Chemistry in Everyday Life Notes
Class 12 is a crucial stage in every student's life as he or she needs to appear for the boards and the marks obtained in every subject will affect their overall score. As students are ready to appear in a variety of entrance examinations including IIT, Medical Entrance Exams, NEET, to name a few, they should get their grasp in every subject. In this article, we will discuss Chemistry in Everyday Life class 12 chapter of NCERT. Students can get a good understanding of the topic as well as some notes for the same.
Importance of Chemistry in Everyday Life
Chemistry is the study of materials and the generation of new materials for the betterment of humanity. The importance of Chemistry in daily life can be explained with the help of these following points mentioned here:
Most of the diseases can be cured with the help of medicines which are defined as the chemical substances that have natural or synthetic origin. Medicines are also referred to as drugs, however, both have a slight difference. A medicine cures a disease with negligible toxicity and is safe to use and there’s no addiction for the user whereas a drug cures the disease but may have addiction and serious side effects.
Analgesics, antacids, antihistamines, tranquilizers, antimicrobials, antibiotics, antiseptics, disinfectants, oral contraceptives and other pills are some of the examples of drugs.
How Do Medicines or Drugs Work?
Medicines/Drugs are chemical agents and affect human metabolism thereby providing cure from any ailment or sickness. However, these should not be consumed in higher doses than the recommended one by a doctor as it may have a poisonous effect. Biological macromolecules called target molecules here, like proteins, carbohydrates, lipids and nucleic interact with the drugs. Drugs are designed in such a manner that these interact specifically with a particular target preventing it from affecting other targets. It helps in minimising the side effects of the drug.
Various chemicals are added to the food for improving the quality, taste, appearance, colour, odour and also the nutritive value; these are termed as food additives. Some of these food additives include flavors, sweeteners, food colours, fat emulsifiers and stabilizers.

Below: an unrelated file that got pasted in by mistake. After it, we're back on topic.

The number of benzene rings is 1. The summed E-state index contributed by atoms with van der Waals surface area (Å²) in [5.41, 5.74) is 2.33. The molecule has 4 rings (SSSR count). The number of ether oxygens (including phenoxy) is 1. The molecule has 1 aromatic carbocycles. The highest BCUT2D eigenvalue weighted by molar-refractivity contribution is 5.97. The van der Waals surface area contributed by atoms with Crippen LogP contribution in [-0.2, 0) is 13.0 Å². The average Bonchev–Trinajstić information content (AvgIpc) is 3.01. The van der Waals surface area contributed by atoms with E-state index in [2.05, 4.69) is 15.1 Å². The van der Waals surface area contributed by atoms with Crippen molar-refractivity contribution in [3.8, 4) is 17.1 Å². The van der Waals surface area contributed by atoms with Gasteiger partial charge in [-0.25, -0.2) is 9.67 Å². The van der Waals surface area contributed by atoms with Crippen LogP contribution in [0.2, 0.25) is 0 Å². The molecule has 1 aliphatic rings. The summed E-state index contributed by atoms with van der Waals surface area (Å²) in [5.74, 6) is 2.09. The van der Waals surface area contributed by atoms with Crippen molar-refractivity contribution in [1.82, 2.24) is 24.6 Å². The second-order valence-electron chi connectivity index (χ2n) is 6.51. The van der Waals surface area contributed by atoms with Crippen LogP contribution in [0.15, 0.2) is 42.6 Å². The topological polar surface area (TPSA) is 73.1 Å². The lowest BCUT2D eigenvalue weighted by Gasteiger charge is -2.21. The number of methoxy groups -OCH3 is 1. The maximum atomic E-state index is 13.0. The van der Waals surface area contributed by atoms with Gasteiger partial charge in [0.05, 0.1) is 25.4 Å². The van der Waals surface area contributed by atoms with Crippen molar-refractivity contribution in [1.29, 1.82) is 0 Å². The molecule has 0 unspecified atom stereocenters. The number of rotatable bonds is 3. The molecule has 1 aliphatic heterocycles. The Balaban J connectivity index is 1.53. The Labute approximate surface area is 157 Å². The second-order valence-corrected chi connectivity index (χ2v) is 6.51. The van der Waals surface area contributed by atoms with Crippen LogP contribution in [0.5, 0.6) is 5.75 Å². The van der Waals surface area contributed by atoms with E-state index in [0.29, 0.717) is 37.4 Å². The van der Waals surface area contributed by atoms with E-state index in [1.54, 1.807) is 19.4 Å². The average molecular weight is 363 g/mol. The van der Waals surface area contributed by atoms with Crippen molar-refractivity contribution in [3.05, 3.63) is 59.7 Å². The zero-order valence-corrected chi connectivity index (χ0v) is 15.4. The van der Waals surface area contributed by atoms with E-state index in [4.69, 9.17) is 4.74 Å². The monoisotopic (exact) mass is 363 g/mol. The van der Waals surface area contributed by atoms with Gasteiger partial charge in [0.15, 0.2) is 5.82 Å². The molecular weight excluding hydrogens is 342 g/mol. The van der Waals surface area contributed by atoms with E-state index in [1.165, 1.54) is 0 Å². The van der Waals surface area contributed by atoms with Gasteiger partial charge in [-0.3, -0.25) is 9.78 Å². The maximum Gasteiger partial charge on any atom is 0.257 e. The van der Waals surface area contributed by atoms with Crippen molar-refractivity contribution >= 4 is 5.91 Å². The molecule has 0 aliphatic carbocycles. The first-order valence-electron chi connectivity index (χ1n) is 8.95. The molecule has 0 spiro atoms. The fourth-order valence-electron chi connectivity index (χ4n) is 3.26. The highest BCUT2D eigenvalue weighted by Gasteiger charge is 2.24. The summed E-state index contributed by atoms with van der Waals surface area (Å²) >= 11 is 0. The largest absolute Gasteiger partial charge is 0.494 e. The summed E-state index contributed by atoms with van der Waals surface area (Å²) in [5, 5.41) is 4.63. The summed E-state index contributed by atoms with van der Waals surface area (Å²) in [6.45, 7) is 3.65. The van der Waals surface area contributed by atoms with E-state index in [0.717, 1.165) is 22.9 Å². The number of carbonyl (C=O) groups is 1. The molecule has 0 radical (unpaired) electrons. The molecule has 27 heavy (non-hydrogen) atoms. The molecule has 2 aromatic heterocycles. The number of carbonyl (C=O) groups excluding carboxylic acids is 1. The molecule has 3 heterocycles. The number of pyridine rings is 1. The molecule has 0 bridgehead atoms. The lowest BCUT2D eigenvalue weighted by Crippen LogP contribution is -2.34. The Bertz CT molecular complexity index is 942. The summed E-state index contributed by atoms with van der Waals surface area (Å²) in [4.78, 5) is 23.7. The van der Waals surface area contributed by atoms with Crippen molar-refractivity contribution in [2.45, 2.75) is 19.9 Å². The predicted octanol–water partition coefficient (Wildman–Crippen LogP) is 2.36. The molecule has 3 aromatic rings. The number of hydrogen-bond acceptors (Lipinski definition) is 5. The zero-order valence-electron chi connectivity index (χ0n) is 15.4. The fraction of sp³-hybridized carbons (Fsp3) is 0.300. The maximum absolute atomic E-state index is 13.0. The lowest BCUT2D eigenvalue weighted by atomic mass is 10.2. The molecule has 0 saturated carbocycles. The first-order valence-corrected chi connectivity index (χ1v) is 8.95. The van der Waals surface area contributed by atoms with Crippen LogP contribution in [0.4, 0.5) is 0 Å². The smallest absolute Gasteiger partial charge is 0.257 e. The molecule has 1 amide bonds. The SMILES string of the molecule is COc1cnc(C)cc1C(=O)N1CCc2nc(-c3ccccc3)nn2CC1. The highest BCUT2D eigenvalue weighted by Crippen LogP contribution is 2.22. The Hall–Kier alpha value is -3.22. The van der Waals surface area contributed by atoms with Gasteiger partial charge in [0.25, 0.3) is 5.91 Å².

Artificial sweeteners like saccharin, aspartame and alitame are some of the important artificial sweeteners which help in avoiding problems related to natural sweeteners like sucrose and fructose. Saccharin is o-sulfobenzoimido, and the most popular artificial sweetening agent; it is insoluble in water. Aspartame can be used in soft drinks and cold foods and it decomposes at baking or cooking temperatures. Another similar to it is alitame but the latter is more stable than the former.
Food preservatives are the chemical substances which protect the food against spoiling from yeasts, bacteria and moulds. Some of the common examples of food preservatives are sodium metabisulphite, sodium benzoate, sorbic acids and its salts and epoxides. Food preservatives are often used in soft drinks, pickles, squashes, jams, cheese, bakery products, etc.
Cleaning Agents are the natural or synthetic agents used for cleaning processes i.e. removing dust and dirt. It acts by concentrating on the surfaces to form films and reducing the surface tension of the solution and thus making it easier to remove dirt and dust by emulsification. This is the surface active agent acting on dust or dirt.
Sodium or Potassium salts of higher fatty acids like palmitic acid, stearic acid, oleic acid and lauric acid are called soaps. Soaps are formed by heating fat/oil with Sodium Hydroxide solution in the presence of heat and this reaction is known as saponification. There are varieties of soaps available in the market namely toilet soaps, transparent soaps, floating soaps, medicated soaps, shaving soaps and laundry soaps. These differ in composition, preparation method and properties.
2. Synthetic Detergents
These are also known as soaps less soap that are cleansing agents with all the properties of soap present in these but actually do not contain any soap. These are called synthetic detergents due to the presence of synthetic substances in them. Detergents are Ammonia and sulphate salts of long chain hydrocarbons that consist of 12 to 18 carbon atoms. Detergents are three types, namely, anionic detergents, cationic detergents and non-ionic detergents. Liquid dishwashing belongs to the non-ionic detergents category.